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Author Topic: Heirloom rigs  (Read 2365 times)

Offline G0BVZ

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Heirloom rigs
« on: March 12, 2014, 20:12:37 UTC »
Hi Folks,
I look in the radio magazines and see vast rigs with equally vast price tags. These things do everything, waterfall displays, digital decoding, all mode, internal tuner.  I'm impressed by the inspired use of high technology but are they wise buys?

Common sense says that those huge display screens will not be available in the spares department for ever.  The dedicated chips one day will not be replaceable.  I'm an innocent in these matters but I guess the possibility of replacing some components with 'near equivalents' is pretty remote. Those vastly expensive rigs are not destined to become working heirlooms.

So I propose a few venerable rigs that may have 100 years of QRP life in them:-

Ten Tec Century 21, Shimizu Denshi 105S, Heathkit HW series.

 I guess anything with coils in the front end is a fair candidate!  So... do you have any long lived candidates to add to the list??


Offline f8wbd

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Re: Heirloom rigs
« Reply #1 on: March 30, 2014, 12:18:30 UTC »
I see you noted the HW-8 and  I agree. The 7, and 9 also. I include the OHR series of QRP rigs that have been around for a while and still available in kit form from an established firm. I suspect the FT-817, nd or non-nd, is going to be with us a while too. I have all three which constitutes my entire radio station.

In my opinion, if you are looking for longevity, the more modest the transceiver, the longer it will be operational and replacement components available. That includes rigs with the least micro-processing, SDR, DSP, and other doodads.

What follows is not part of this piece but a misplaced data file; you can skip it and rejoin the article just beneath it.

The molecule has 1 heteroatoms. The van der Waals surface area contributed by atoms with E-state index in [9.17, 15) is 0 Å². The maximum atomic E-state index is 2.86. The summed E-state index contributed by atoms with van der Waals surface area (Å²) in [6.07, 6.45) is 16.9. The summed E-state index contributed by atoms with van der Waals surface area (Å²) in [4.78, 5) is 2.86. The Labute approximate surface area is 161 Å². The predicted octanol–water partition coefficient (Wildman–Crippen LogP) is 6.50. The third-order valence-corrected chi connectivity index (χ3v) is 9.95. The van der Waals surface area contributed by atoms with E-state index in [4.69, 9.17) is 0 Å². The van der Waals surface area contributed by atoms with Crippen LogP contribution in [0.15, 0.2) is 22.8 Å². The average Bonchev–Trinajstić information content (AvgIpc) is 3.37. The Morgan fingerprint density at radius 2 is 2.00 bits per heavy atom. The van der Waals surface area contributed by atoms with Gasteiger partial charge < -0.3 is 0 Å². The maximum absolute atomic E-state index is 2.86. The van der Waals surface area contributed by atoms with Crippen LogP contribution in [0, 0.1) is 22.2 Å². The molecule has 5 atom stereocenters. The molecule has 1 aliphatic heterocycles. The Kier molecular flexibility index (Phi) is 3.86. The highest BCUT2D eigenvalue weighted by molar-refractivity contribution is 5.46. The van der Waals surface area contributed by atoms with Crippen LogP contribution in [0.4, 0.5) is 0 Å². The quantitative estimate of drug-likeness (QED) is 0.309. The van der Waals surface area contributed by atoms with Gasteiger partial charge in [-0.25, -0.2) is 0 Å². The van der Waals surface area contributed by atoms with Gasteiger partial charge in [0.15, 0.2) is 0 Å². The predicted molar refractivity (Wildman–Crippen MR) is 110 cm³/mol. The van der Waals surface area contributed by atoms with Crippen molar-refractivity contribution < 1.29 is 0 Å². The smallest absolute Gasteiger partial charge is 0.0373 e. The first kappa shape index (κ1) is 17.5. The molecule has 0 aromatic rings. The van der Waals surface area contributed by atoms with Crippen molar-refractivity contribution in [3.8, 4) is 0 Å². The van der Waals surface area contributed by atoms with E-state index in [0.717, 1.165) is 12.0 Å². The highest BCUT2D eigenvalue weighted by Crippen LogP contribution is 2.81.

My opinion only.

72 Dick F8WBD
Low-tech amateur radio in a high-tech amateur radio world. 72/73 de Dick

Offline KC8AON

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Re: Heirloom rigs
« Reply #2 on: January 14, 2015, 21:14:23 UTC »
Yaesu FT-7 is a very repairable rig - vintage around 1979, covers 80, 40, 20, 15, & 10 meters, about 12 watts out (mine will do 15 watts on voice peaks), does CW & SSB, and has one of the best receivers I've ever heard !

Offline ve3lyx

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Re: Heirloom rigs
« Reply #3 on: April 04, 2015, 12:03:25 UTC »
I have been running now for the past month a No 19 MkII Canadian Wireless set. It is rated at 3 to 5 watts AM output. My particular set is 72 years old. I am very surprised at its performance as while not strong it is a very effective radio. The receiver while not super selective is sensitive and works sufficient for QSOs. I am feeding a long wire (natural length for 80M ) and use it 40m as well. I use a HB antenna tuner. My average contact range has been around 280 miles ATCF with a couple above that considerably. I run on batteries with a HB vibrator power supply. If you think this isn't fun you haven't had any. I came on a pair of these radios (I have two)by accident and they were not high on my list but wanted to save them from the land fill. I now see I did not appreciate what they had to offer. I have had more fun in the past month with the one I have running then I have had in years. Will this transceiver make 100 years. It will if I can help it! I believe it was about the second transceiver used in regular service. (No 11 transcvr preceding it)It was designed by PYE and built by Northern Electric Canada in 1943